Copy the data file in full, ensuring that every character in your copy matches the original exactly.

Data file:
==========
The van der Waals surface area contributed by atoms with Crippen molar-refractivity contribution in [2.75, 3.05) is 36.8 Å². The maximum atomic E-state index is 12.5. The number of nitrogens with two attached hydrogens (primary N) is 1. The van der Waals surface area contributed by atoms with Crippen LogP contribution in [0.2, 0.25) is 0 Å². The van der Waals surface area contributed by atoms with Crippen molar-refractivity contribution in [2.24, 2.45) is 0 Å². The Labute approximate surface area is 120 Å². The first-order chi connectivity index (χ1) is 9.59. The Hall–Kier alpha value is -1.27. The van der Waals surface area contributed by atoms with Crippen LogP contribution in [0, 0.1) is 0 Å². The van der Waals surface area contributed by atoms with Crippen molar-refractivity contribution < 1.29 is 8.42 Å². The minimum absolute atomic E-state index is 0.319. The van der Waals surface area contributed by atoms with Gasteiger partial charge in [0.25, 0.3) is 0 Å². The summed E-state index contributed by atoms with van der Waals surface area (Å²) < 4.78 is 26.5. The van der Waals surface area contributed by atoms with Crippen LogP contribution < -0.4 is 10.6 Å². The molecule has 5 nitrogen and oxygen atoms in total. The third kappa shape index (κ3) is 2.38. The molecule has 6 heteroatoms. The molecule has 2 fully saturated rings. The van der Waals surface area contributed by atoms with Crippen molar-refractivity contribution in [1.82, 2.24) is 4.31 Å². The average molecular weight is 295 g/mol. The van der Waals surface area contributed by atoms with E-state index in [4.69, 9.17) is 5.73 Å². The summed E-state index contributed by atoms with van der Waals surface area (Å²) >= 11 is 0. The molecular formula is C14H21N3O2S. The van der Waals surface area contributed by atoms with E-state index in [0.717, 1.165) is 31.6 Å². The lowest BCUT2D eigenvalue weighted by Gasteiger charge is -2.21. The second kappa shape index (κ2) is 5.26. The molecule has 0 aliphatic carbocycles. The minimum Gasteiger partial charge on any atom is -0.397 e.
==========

The van der Waals surface area contributed by atoms with Crippen molar-refractivity contribution in [2.75, 3.05) is 36.8 Å². The maximum atomic E-state index is 12.5. The number of nitrogens with two attached hydrogens (primary N) is 1. The van der Waals surface area contributed by atoms with Crippen LogP contribution in [0.2, 0.25) is 0 Å². The van der Waals surface area contributed by atoms with Crippen molar-refractivity contribution in [2.24, 2.45) is 0 Å². The Labute approximate surface area is 120 Å². The first-order chi connectivity index (χ1) is 9.59. The Hall–Kier alpha value is -1.27. The van der Waals surface area contributed by atoms with Crippen LogP contribution in [0, 0.1) is 0 Å². The van der Waals surface area contributed by atoms with Crippen molar-refractivity contribution < 1.29 is 8.42 Å². The minimum absolute atomic E-state index is 0.319. The van der Waals surface area contributed by atoms with Gasteiger partial charge in [0.25, 0.3) is 0 Å². The summed E-state index contributed by atoms with van der Waals surface area (Å²) < 4.78 is 26.5. The van der Waals surface area contributed by atoms with Crippen LogP contribution < -0.4 is 10.6 Å². The molecule has 5 nitrogen and oxygen atoms in total. The third kappa shape index (κ3) is 2.38. The molecule has 6 heteroatoms. The molecule has 2 fully saturated rings. The van der Waals surface area contributed by atoms with Crippen molar-refractivity contribution in [1.82, 2.24) is 4.31 Å². The average molecular weight is 295 g/mol. The van der Waals surface area contributed by atoms with E-state index in [4.69, 9.17) is 5.73 Å². The summed E-state index contributed by atoms with van der Waals surface area (Å²) >= 11 is 0. The molecular formula is C14H21N3O2S. The van der Waals surface area contributed by atoms with E-state index in [0.717, 1.165) is 31.6 Å². The lowest BCUT2D eigenvalue weighted by Gasteiger charge is -2.21. The second kappa shape index (κ2) is 5.26. The molecule has 0 aliphatic carbocycles. The minimum Gasteiger partial charge on any atom is -0.397 e.